Wednesday, November 26, 2008

Peers

This place is clearing out fast. One day before Thanksgiving and the students here at Sac State are scattering off to home - where ever that may be this year. Primarily a commuter campus, many do not have far to go, but virtually all will be somewhere other than here. Most, undergraduate and graduate alike, are feeling the semester-end crunch. And most, like myself, will soon be enjoying one last day of freedom before school, with all its various and sundry deadlines, demands our full attention. This is the calm before the storm.

As the homestretch rapidly approaches, there are now a few moments to reflect. This has been an interesting, frustrating, stimulating, eye-opening and exciting semester. It has been nothing like anything I have experienced before. It’s not just the rigors of being a student, college or otherwise. I have had that experience in spades, although grad school is like college on steroids. And it’s not the semester end crunch or the mind-expanding experience that education brings (again, super-sized, but the same). It’s a cultural difference. The relationship with my professors is far different than any I’ve had at any other level of education.

Although we are not exactly peers, the student/professor dynamic feels more like that of indoctrination. They are preparing us. The time available for students and the interest they show in our progress is like nothing I’ve ever seen before. We are attempting to do what they have done and they are sincerely interested in our success. I have been told that our application process was rigorous; we were carefully vetted based upon our qualifications, yes, but also our desire, our aspirations and other perhaps intangible elements that led them to believe that we will make it. We have been adopted.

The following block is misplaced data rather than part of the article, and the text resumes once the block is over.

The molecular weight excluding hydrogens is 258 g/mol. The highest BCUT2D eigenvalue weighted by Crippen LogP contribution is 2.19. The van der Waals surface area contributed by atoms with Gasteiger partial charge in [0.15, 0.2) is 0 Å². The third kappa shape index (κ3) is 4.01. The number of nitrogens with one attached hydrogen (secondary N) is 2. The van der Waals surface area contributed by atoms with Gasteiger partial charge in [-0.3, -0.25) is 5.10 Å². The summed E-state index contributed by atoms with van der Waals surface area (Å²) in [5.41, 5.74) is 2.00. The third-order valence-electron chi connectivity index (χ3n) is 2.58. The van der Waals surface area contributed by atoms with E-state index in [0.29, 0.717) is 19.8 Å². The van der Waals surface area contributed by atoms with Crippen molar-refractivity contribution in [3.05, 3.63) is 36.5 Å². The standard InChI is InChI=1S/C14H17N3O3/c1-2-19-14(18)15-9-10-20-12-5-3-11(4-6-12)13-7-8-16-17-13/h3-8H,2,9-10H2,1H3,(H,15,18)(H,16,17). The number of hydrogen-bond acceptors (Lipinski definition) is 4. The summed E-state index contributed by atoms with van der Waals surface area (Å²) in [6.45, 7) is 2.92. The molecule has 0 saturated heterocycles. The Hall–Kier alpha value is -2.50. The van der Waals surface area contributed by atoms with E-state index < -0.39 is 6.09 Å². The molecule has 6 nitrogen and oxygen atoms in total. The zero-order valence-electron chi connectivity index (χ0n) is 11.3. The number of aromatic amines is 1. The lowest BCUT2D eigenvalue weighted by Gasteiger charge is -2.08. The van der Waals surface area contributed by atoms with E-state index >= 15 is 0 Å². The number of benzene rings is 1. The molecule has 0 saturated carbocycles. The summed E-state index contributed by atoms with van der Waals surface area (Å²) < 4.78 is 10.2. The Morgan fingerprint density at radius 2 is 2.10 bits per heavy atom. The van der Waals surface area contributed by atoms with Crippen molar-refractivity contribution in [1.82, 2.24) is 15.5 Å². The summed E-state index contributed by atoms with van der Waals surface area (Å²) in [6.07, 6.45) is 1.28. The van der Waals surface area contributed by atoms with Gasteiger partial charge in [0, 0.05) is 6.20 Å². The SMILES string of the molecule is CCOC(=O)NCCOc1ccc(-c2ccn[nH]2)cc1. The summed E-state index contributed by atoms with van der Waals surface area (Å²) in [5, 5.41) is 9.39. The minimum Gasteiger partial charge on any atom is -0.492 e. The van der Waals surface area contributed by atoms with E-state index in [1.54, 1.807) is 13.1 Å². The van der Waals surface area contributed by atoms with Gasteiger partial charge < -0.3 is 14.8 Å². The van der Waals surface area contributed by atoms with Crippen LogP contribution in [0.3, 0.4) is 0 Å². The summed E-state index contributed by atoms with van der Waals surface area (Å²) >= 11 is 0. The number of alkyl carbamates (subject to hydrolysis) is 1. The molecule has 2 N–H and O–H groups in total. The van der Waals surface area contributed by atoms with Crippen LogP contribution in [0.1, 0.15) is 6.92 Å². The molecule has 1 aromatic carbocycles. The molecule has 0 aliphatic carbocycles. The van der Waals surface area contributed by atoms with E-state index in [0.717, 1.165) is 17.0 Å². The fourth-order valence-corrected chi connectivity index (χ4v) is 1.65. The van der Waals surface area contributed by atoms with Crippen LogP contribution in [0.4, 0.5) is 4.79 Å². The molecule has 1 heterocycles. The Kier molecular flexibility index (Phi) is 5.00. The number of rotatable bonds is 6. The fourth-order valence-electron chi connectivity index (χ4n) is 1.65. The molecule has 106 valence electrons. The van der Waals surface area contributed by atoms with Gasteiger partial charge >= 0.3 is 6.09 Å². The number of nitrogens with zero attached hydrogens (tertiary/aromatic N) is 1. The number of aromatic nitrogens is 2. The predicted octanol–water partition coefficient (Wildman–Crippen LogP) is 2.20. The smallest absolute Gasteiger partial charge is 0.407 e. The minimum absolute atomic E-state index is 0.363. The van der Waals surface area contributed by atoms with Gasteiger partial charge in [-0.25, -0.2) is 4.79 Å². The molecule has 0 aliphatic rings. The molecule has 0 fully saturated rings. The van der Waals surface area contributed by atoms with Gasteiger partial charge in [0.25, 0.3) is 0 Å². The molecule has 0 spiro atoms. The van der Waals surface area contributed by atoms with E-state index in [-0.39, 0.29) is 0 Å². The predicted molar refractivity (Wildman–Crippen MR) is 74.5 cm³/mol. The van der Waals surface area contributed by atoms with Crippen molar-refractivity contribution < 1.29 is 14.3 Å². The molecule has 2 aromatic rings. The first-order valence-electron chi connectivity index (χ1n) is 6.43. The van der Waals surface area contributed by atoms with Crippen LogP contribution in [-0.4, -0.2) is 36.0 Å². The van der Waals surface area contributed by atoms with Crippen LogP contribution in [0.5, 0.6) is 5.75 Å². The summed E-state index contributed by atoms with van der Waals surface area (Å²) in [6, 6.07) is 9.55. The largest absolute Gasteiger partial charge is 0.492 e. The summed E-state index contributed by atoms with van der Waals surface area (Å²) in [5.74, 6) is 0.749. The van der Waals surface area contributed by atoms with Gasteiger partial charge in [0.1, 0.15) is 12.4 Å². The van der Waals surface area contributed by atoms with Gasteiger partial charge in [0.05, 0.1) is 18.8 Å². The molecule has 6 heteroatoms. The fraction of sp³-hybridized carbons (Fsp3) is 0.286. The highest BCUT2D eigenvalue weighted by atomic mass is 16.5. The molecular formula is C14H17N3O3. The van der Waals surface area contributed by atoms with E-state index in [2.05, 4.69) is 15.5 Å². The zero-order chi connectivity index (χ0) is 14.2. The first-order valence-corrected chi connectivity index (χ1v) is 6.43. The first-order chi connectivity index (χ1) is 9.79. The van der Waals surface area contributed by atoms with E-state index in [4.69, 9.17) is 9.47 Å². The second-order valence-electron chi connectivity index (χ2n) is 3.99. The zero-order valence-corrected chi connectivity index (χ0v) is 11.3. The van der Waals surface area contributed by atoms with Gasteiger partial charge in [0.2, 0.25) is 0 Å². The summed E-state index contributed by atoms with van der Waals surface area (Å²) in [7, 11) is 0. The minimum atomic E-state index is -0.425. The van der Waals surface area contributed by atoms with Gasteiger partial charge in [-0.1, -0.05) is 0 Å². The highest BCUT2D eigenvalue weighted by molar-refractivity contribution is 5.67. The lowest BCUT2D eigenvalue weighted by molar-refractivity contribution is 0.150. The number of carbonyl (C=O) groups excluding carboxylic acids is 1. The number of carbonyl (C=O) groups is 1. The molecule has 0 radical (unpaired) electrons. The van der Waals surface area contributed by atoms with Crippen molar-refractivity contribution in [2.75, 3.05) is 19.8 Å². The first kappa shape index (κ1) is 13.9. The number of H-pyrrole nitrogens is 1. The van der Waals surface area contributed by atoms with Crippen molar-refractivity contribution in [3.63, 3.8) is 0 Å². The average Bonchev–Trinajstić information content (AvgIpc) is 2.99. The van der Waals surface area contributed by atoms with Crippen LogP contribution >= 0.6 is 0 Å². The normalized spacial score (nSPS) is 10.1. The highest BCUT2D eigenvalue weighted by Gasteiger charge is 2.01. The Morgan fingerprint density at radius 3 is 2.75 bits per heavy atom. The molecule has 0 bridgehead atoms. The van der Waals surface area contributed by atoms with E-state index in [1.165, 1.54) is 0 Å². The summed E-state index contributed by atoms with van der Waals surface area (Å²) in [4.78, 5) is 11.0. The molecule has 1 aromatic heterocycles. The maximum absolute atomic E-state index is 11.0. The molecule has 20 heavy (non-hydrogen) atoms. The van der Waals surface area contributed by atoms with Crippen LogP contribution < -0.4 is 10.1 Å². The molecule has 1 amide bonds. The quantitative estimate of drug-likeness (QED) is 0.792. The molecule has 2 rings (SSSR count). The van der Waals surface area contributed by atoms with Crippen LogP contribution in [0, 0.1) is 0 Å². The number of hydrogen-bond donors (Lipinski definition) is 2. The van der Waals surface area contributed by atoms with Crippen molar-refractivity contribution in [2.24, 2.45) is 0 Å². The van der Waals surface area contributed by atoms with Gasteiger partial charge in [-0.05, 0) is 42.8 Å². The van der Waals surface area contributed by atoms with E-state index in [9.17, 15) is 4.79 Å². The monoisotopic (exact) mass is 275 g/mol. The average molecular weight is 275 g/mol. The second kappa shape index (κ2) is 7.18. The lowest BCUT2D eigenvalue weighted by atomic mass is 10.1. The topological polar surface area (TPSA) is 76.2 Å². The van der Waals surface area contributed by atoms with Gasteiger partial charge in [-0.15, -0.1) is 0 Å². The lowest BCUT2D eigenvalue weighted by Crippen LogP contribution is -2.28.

Not exactly peers - not yet anyway…

3 comments:

Anonymous said...

It's 9pm in Boston and the school has finally gone to sleep for a few days-prior to the final deterioration phase. At 3000 miles away my experience is the same as yours. My antennae are picking up a strange characteristic that differentiates the student from the peer in a typological fashion. I observe (it might just be me, and I'm willing to accept that) that when the "student" becomes the "peer" in the relationship you describe they (the student in the context you describe)seem to lose something and gain another for the metamorphosis to become complete-Lose "Entitlement" and Gain "Humility."
-Theoloyia

Snaggle Tooth said...

Gaining respect from profs for your intent to follow the footsteps helps the ability for you to do so...

Hope your Turkey Day was a fun family time for you after so much intense work!

David said...

i hope you had a good holiday